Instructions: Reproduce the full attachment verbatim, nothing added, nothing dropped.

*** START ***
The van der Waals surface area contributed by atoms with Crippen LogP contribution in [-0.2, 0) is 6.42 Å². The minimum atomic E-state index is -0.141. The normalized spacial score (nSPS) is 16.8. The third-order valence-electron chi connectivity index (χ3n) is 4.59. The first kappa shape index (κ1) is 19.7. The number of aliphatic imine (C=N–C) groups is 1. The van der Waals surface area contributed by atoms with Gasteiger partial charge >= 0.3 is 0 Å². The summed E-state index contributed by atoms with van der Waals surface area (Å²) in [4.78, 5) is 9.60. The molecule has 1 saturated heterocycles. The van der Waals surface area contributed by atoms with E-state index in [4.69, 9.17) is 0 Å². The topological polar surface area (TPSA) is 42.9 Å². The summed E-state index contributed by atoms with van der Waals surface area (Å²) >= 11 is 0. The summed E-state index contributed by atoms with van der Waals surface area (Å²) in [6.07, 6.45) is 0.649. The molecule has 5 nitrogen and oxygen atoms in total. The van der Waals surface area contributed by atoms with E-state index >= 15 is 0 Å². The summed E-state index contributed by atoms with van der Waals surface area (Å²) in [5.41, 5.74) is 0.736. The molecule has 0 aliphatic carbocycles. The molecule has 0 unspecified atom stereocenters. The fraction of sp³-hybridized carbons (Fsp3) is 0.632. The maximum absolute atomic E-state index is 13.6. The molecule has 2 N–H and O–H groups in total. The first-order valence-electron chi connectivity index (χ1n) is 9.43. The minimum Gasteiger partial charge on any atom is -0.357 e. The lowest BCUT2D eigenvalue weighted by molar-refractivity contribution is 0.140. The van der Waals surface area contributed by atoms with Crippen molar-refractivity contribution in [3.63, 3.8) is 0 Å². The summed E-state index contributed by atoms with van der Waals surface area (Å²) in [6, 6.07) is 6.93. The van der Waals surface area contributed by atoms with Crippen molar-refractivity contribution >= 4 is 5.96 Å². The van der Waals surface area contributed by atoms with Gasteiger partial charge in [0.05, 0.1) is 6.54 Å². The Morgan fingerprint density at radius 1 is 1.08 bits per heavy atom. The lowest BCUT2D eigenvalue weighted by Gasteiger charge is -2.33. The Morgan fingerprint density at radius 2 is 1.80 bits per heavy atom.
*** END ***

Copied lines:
The van der Waals surface area contributed by atoms with Crippen LogP contribution in [-0.2, 0) is 6.42 Å². The minimum atomic E-state index is -0.141. The normalized spacial score (nSPS) is 16.8. The third-order valence-electron chi connectivity index (χ3n) is 4.59. The first kappa shape index (κ1) is 19.7. The number of aliphatic imine (C=N–C) groups is 1. The van der Waals surface area contributed by atoms with Gasteiger partial charge >= 0.3 is 0 Å². The summed E-state index contributed by atoms with van der Waals surface area (Å²) in [4.78, 5) is 9.60. The molecule has 1 saturated heterocycles. The van der Waals surface area contributed by atoms with E-state index in [4.69, 9.17) is 0 Å². The topological polar surface area (TPSA) is 42.9 Å². The summed E-state index contributed by atoms with van der Waals surface area (Å²) >= 11 is 0. The summed E-state index contributed by atoms with van der Waals surface area (Å²) in [6.07, 6.45) is 0.649. The molecule has 5 nitrogen and oxygen atoms in total. The van der Waals surface area contributed by atoms with E-state index >= 15 is 0 Å². The summed E-state index contributed by atoms with van der Waals surface area (Å²) in [5.41, 5.74) is 0.736. The molecule has 0 aliphatic carbocycles. The molecule has 0 unspecified atom stereocenters. The fraction of sp³-hybridized carbons (Fsp3) is 0.632. The maximum absolute atomic E-state index is 13.6. The molecule has 2 N–H and O–H groups in total. The first-order valence-electron chi connectivity index (χ1n) is 9.43. The minimum Gasteiger partial charge on any atom is -0.357 e. The lowest BCUT2D eigenvalue weighted by molar-refractivity contribution is 0.140. The van der Waals surface area contributed by atoms with Crippen molar-refractivity contribution in [3.63, 3.8) is 0 Å². The summed E-state index contributed by atoms with van der Waals surface area (Å²) in [6, 6.07) is 6.93. The van der Waals surface area contributed by atoms with Crippen molar-refractivity contribution >= 4 is 5.96 Å². The van der Waals surface area contributed by atoms with Gasteiger partial charge in [0.05, 0.1) is 6.54 Å². The Morgan fingerprint density at radius 1 is 1.08 bits per heavy atom. The lowest BCUT2D eigenvalue weighted by Gasteiger charge is -2.33. The Morgan fingerprint density at radius 2 is 1.80 bits per heavy atom.